OCT 19, 2021 9:00 AM PDT

Can a Blood Test Guide Prognosis for Traumatic Brain Injury?

Jim had been skateboarding since he was seven years old and spent hours a day practicing. He had been in local competitions and was well versed in both freestyle and vert skating styles. He wasn’t a professional by any means but was certainly no amateur. Having just received a new skateboard for his birthday, Jim decided to try it out on the halfpipe at a skatepark nearby. He positioned the tail of his board on the coping of the halfpipe. Leaning forward, he bent his legs to acquire momentum. Suddenly the back wheels of the board came to a grinding halt during the descent as they encountered a piece of debris. Jim went forward, but his board didn’t, and his head violently hit the flat bottom below. After regaining consciousness, Jim arose dizzy and disoriented, complaining of headache and nausea. Over the next few days, these symptoms improved; however, he noticed memory issues and speech difficulty for the weeks following the incident. His doctor discussed the importance of rest before returning to regular activity and prescribed him an individualized therapy program. Within a few months, he was back to his pre-injury functioning. Indeed, Jim was lucky.

Traumatic Brain Injury or TBI can impact patients of all ages. They are a significant cause of death and disability, resulting in various short and long-term health consequences. It is estimated that 166 TBIs occur every day in the United States. Recovery from TBI is highly individualized, and the prognosis can be difficult to predict. Many factors such as age and additional injuries play into how well a patient will do, and often only time will tell the outcome.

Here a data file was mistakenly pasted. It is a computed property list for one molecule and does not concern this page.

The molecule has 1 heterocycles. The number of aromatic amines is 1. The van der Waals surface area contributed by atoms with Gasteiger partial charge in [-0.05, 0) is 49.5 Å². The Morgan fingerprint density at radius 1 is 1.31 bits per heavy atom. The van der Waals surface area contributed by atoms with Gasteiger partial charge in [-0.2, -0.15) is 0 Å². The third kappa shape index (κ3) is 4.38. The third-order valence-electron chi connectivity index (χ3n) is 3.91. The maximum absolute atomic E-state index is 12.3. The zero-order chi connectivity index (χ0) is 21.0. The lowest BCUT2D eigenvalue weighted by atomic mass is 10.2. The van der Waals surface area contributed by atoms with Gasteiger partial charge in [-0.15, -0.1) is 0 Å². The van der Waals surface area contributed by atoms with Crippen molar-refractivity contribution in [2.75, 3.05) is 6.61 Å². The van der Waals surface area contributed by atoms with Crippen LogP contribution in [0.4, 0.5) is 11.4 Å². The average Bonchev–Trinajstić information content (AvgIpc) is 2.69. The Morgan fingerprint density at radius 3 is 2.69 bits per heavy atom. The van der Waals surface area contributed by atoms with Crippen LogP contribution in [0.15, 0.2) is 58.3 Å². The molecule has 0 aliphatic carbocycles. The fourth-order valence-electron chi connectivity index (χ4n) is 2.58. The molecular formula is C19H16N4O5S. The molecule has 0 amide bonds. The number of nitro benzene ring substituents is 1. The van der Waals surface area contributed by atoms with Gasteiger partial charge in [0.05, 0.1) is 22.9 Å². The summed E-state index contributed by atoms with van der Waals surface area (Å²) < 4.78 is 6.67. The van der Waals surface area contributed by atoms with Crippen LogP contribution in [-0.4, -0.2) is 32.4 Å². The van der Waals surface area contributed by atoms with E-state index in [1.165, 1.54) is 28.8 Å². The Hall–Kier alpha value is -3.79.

Dr. Neil Graham and colleagues at Imperial College London have been investigating the use of a sensitive biomarker known as neurofilament light protein (NfL) that can diagnose TBI and predict clinical outcomes. The results of this large multicenter study published September 2021 revealed that plasma levels of NfL increase after a TBI relative to controls and correlate with neuroimaging findings of axonal injury. Increased levels of NfL following TBI have been demonstrated in earlier meta-analyses of published case-control studies. However, in this more recent study, NfL levels were also the most powerful predictor of functional prognosis at one year.

The results of this study are promising and point to the potential for healthcare providers to deliver targeted interventions for specific types of TBI. This focused intervention delivery system could improve the outlook for those who have experienced TBI resulting in axonal damage and significantly reduce long-term disability resulting from TBI.

 

Source: CDC, Medicine, Science Translational Medicine

About the Author
  • Dr. Christopher DiMaio is a Science Writer at Labroots. He received his MD from Penn State College of Medicine in 2014. His academic and professional interests include Neuroscience, Behavioral health, Immunology, and Healthcare improvement, among others. He is an active part of his community.
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